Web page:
Filmmaker John Appleton brings Effects of Gravity to Winston-Salem
The a/perture theatre (311 W. 4 th St.) has rapidly become Winston-Salem’s haven for foreign and independent cinema, offering film fans to experience movies unlikely to play the neighborhood multiplexes.
That is certainly true in the case of Effects of Gravity, which will be screened Sunday at 8 p.m. This low-budget, independent film marks the feature directorial debut of John Appleton, who made it basically “because I wanted to make a movie,” he says.
Having made short films during his teenage years, Appleton did a two-year stint at the School of Filmmaking at the UNC School of the Arts, “but I dropped out/got kicked out,” he notes. “It was becoming too Hollywood for me.”
But he never strayed too far from the arts.
He’s an accomplished musician, having played in such bands as Pregnancies, the Saint Peter Pocket Veto and his solo project, Apathy Like You Mean It, and has also dabbled in music promotion.
“I go through phases,” he says. “For two years, I was in a music phase, and now I’m in a film phase.”
Not surprisingly, Appleton’s favorite filmmakers tend to be indie stalwarts, such as Noah Baumbach (Margot at the Wedding, Greenberg) and Harmony Korine, whose Mister Lonely “was sort of a masterpiece,” he says. He revels in their off-center sensibilities and their unique outlook on life and film.
Much of the film was shot in and around Winston-Salem, with some scenes filmed at in Asheville, Charleston, SC and at Hanging Rock Mountain. Wherever Appleton went, his camera went with him — rolling all the way. Appleton followed his friends with the camera, creating the story as it happened. He estimates that as much as 95 percent of the film was improvised. “If we went bar-hopping or to the beach, or sat at home watching TV, I brought my camera,” he recalls.
“It’s not plot-driven,” Appleton says.
“Basically, it’s real life and real people. I let them be who they are. It’s almost a docu mentary.
I didn‘t even know who the lead characters would be. It evolved over time. As it began to take shape — whatever loose shape it has — I did begin to create a scenario to fill in the holes.”
The film stars Hannah Lee as Hannah, a young Korean woman desperately searching for her missing (to say nothing of imaginary) husband. Instead, she hooks up with Payne (Payne Fulcher), himself a bit of an eccentric, and a relationship blooms. But, like all relationships, the bloom is only short-lived.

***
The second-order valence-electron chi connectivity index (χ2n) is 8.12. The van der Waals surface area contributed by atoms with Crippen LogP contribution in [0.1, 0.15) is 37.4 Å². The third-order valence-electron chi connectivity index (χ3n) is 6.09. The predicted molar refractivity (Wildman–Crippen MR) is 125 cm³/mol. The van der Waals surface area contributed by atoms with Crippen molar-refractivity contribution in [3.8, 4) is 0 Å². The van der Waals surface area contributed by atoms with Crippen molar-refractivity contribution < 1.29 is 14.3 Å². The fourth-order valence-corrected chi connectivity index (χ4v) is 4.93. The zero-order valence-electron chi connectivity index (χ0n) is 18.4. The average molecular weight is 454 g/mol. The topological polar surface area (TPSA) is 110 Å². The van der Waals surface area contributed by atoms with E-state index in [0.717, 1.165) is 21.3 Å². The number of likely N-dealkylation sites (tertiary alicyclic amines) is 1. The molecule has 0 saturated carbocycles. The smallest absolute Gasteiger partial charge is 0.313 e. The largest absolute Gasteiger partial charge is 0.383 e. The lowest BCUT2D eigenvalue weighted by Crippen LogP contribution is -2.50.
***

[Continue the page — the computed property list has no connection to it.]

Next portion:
In a classic example of life imitating art, Lee and Fulcher also became an off-screen couple.
“As I was shooting the film, in real life they were slowly starting to become a couple,” Appleton says. “In the broadest [sense], it’s a love story, but by no means is it just boymeets-girl, boy-loses girl… there are a lot of other things it examines.”
The two leads aren’t actors, but aren’t without experience in the arts. Like Appleton, Lee did a short stint at the UNC School of the Arts (in the School of Design and Production), and Fulcher is about to graduate the School of Filmmaking. They were already friends, and jumped into the production with enthusiasm.
With his first feature behind him, Appleton is looking ahead to his second. For this one, “I’m writing a screenplay. It’ll be made in a more conventional fashion, not as spontaneous as Effects of Gravity.”
Nevertheless, “I’m happy with it,” he says.
“I just know I wanted to make a film.”
As this marks the first public showing of Effects of Gravity, Appleton is anxious to hear feedback from the audience. “It’s very much an experimental film. I was not trying to emulate any formula. Depending on who you are and how you perceive things, it could be considered romantic, but it’s entirely unconventional.”
Admission is free. For more information about the goings-on at the a/perture cinema, check out the official website: www.aperturecinema.com.
EFFECTS OF GRAVITY Sun, May 9th at 8pm a/perture theatre 311 W. 4th Street www.aperturecinema.com